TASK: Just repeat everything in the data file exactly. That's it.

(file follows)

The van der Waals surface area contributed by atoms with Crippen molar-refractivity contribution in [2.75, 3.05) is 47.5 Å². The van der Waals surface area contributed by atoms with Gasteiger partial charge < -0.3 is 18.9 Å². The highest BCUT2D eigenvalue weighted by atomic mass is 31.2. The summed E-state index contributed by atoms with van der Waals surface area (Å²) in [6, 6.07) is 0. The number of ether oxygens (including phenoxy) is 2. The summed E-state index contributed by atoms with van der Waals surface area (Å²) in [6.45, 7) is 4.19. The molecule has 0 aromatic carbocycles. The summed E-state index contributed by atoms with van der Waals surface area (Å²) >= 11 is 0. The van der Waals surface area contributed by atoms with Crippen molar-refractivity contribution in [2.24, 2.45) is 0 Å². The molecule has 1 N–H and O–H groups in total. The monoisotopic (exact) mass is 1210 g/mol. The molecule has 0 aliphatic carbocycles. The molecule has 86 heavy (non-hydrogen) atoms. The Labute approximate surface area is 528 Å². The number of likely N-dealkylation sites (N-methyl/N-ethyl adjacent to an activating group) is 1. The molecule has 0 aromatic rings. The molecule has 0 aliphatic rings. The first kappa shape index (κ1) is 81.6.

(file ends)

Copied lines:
The van der Waals surface area contributed by atoms with Crippen molar-refractivity contribution in [2.75, 3.05) is 47.5 Å². The van der Waals surface area contributed by atoms with Gasteiger partial charge < -0.3 is 18.9 Å². The highest BCUT2D eigenvalue weighted by atomic mass is 31.2. The summed E-state index contributed by atoms with van der Waals surface area (Å²) in [6, 6.07) is 0. The number of ether oxygens (including phenoxy) is 2. The summed E-state index contributed by atoms with van der Waals surface area (Å²) in [6.45, 7) is 4.19. The molecule has 0 aromatic carbocycles. The summed E-state index contributed by atoms with van der Waals surface area (Å²) >= 11 is 0. The van der Waals surface area contributed by atoms with Crippen molar-refractivity contribution in [2.24, 2.45) is 0 Å². The molecule has 1 N–H and O–H groups in total. The monoisotopic (exact) mass is 1210 g/mol. The molecule has 0 aliphatic carbocycles. The molecule has 86 heavy (non-hydrogen) atoms. The Labute approximate surface area is 528 Å². The number of likely N-dealkylation sites (N-methyl/N-ethyl adjacent to an activating group) is 1. The molecule has 0 aromatic rings. The molecule has 0 aliphatic rings. The first kappa shape index (κ1) is 81.6.